Keeping a healthy distance


Among the many popular and impious sayings about Rome, some dating back to early times, there is this little gem: Roma veduta, fede perduta.

Basically, it means you risk losing your faith when you go to the Eternal City.

It’s certainly a phrase that was bantered about during the 16th century when Martin Luther (an Augustinian friar from Germany), John Calvin (a theologian from France), and John Knox (a priest from Scotland) – Roman Catholics one and all – became leaders of various movements to reform a Church they saw as corrupt and worldly, one that had drifted far away from the Gospel of Jesus Christ.

Of course, the senior hierarchs in the papal court at that time saw things somewhat differently and these “Catholic reformers” ended up breaking with Rome (actually the pope excommunicated them), cementing what has since been known as the Reformation – the Protestant Reformation.

The deep divisions – and religious wars – that followed, fractured Western Christianity to the point that Roman Catholicism and the new Reform Church communities became entrenched in a sectarian mentality over time.

Rome and the “restoration” of Church unity

The pontificate of John XXIII (1959-63), and the Second Vatican Council (1962-65) that he convoked, brought to fruition the efforts that some Church leaders and theologians, both from Catholicism and the Reform tradition, had been working on during the previous decades to promote unity in the one Church of Jesus Christ.

The Vatican, and the rest of Roman Catholicism, suddenly became committed to the ecumenical movement in a way that the Bishop of Rome and those in communion with him had never been before.

Despite Vatican II, which is considered the most monumental event in the Christian Church since the 16th century Reformation, the ecclesial community in Rome has been cautious in how it promotes the “restoration” of the Church’s unity, as the Vatican II decree on ecumenism, Unitatis redintegratio, called it.

The unfunny joke often repeated during the pontificate of John Paul II was that the Vatican’s form of ecumenism was “you-come-in-ism”.

In other words, the other Christian denominations should just “return” to Rome and submit to the leadership of the Roman Pontiff.

Pope Francis has changed that, but – ironically – without undertaking any major ecumenical initiatives, at least at the institutional level.

It is difficult to call to mind any groundbreaking events or projects the Dicastery (formerly Pontifical Council) for Promoting Christian Unity has sponsored to help hasten the “restoration” of Church unity.

Its officials continue to participate in the dialogues with other parts of the fractured Church that were established decades ago, but their Vatican office has not done much else.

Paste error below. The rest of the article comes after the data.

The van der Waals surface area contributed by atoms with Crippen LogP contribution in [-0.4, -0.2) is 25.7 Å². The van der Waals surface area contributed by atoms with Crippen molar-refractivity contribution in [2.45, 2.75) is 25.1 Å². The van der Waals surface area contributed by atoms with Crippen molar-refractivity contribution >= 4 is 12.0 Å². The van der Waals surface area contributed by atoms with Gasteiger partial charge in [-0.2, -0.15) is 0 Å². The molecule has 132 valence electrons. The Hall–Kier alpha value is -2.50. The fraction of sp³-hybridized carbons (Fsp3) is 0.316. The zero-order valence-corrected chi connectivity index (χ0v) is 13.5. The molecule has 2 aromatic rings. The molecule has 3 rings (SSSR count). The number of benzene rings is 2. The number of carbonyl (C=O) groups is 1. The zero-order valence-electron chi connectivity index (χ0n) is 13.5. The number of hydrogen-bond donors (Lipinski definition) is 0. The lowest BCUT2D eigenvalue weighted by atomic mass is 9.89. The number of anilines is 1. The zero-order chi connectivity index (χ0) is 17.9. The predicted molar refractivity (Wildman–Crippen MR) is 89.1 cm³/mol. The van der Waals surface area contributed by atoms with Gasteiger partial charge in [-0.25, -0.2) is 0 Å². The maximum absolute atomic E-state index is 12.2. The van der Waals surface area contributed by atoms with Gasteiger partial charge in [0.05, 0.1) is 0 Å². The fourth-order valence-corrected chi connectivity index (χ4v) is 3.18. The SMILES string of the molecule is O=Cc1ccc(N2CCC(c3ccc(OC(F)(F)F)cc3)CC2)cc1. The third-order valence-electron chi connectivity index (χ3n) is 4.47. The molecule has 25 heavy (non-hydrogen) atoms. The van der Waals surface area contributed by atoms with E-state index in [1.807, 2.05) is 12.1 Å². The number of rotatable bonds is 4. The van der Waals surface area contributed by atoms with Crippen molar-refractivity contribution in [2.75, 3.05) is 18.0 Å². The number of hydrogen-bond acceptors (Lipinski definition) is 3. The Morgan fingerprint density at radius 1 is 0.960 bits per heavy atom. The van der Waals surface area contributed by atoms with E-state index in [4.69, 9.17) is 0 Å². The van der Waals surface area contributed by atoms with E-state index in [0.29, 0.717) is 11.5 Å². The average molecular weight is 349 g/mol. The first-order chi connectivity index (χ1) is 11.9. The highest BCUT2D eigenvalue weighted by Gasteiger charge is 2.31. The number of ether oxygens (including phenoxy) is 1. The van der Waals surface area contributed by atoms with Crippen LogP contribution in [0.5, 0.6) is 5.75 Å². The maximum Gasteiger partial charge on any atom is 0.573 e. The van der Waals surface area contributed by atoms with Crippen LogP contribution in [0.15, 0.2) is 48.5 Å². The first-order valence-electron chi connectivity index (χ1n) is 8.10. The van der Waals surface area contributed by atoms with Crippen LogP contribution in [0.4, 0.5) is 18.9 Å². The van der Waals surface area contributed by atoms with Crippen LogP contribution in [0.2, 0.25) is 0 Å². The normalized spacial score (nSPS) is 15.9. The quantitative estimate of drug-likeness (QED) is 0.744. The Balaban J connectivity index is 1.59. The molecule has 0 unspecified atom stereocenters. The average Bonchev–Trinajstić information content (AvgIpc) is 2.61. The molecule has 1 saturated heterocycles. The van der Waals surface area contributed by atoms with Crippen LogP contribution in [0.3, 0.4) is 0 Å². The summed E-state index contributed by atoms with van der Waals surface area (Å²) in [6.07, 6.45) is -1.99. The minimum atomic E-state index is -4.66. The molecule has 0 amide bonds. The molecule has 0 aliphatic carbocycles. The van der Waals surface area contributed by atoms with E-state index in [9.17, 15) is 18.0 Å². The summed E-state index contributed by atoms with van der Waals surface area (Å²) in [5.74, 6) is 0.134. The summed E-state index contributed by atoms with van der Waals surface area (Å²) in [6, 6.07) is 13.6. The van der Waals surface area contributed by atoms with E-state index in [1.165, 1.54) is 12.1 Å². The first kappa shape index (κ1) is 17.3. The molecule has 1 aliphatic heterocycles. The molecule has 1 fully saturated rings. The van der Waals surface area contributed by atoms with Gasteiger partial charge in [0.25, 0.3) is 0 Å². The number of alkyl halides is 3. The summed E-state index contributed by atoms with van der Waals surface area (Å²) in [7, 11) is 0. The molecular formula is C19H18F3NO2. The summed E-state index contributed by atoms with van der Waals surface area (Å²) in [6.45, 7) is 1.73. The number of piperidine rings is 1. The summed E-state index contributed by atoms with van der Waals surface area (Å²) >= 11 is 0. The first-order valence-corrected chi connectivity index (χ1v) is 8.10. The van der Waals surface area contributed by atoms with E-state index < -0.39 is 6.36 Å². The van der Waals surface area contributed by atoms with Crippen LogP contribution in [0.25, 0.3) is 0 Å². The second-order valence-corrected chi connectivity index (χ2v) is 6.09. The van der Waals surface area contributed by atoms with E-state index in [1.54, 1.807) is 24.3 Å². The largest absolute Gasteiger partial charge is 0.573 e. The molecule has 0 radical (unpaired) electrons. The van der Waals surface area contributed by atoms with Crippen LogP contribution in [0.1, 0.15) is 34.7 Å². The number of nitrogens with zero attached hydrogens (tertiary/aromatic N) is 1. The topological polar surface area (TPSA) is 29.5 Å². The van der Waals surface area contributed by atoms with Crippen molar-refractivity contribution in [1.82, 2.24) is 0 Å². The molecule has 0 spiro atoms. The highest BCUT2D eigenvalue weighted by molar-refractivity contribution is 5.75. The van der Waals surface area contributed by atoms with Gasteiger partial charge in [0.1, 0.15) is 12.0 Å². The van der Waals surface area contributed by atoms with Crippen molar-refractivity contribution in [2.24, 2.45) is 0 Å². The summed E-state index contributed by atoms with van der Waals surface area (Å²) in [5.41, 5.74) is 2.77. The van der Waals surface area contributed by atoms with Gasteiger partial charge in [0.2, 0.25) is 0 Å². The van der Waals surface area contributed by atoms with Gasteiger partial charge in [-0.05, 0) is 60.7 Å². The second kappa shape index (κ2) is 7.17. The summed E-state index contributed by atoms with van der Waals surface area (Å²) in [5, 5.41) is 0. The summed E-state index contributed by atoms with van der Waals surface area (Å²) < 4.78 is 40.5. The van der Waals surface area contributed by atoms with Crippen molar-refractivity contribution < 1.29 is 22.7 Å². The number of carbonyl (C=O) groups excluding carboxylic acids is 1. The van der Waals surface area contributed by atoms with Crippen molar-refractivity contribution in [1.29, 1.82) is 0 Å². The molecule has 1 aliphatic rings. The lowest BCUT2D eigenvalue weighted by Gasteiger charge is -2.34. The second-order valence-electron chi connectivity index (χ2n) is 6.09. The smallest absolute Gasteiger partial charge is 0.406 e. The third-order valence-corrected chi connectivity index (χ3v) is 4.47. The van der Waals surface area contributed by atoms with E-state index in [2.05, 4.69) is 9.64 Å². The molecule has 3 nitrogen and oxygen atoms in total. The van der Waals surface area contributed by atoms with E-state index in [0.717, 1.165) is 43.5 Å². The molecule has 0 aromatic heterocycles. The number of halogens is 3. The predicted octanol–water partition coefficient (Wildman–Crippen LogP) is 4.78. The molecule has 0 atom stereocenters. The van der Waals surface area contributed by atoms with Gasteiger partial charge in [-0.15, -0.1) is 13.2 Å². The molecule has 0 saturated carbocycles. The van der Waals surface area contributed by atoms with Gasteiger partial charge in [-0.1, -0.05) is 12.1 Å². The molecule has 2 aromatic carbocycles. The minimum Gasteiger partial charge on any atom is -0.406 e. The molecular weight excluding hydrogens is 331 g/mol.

A focus on the “peripheries”

Francis, on the other hand, has often met individually with leaders of other parts of the Church not in communion with Rome.

He even went to Sweden in 2016 to mark the 500th anniversary of the Reformation in a gesture of friendship and show of at least partial Church unity with Christians of what can now rightly be called the Reform tradition.

And the Jesuit pope’s concerted effort to focus on the Church in the “peripheries” has played a role in helping Catholics (and others) to begin taking a healthy distance from Rome and the unhealthy obsession with all things Vatican.

Another irony, however, is that this has somewhat increased the (also) unhealthy idolisation (or at least idealisation) of the Roman pope!

The Synod

Hopefully, the upcoming two-pronged assembly of the Synod of Bishops will, despite its being held at the Vatican, further help Catholics and Christians of other denominations see that a balance can be struck vis-à-vis the role that Rome and its bishop play within the one, though still divided Church.

The first of the assembly’s two sessions (the second is twelve or so months from now) gets underway on October 4th.

It will be prefaced a few days earlier with a large ecumenical prayer vigil in St. Peter’s Square, followed by a three-day retreat for the 400-some participants of the month-long Synod gathering.

The aim of this assembly, which was carefully prepared over the past two years through consultations with Catholics all over the world in all walks of life, is to prayerfully discern where the Holy Spirit is calling the Church today.

It is crucial that those who will be at the assembly are aware that there is no future for a divided Christianity.

If the focus is only on the Roman Church (and just those Christian communities in communion with it), this will be another waste of time, because Rome and the Vatican are no longer the center of the Christian or even more narrowly defined “Catholic Church” universe.

It should be clear by now that this is one of the major things that has shifted in the Church during the ten-year pontificate of Pope Francis.

  • Robert Mickens is La Croix International’s Editor in Chief. He had lived ed, studied and worked in Rome for 30 years.
  • First published in La Croix International. Republished with permission.
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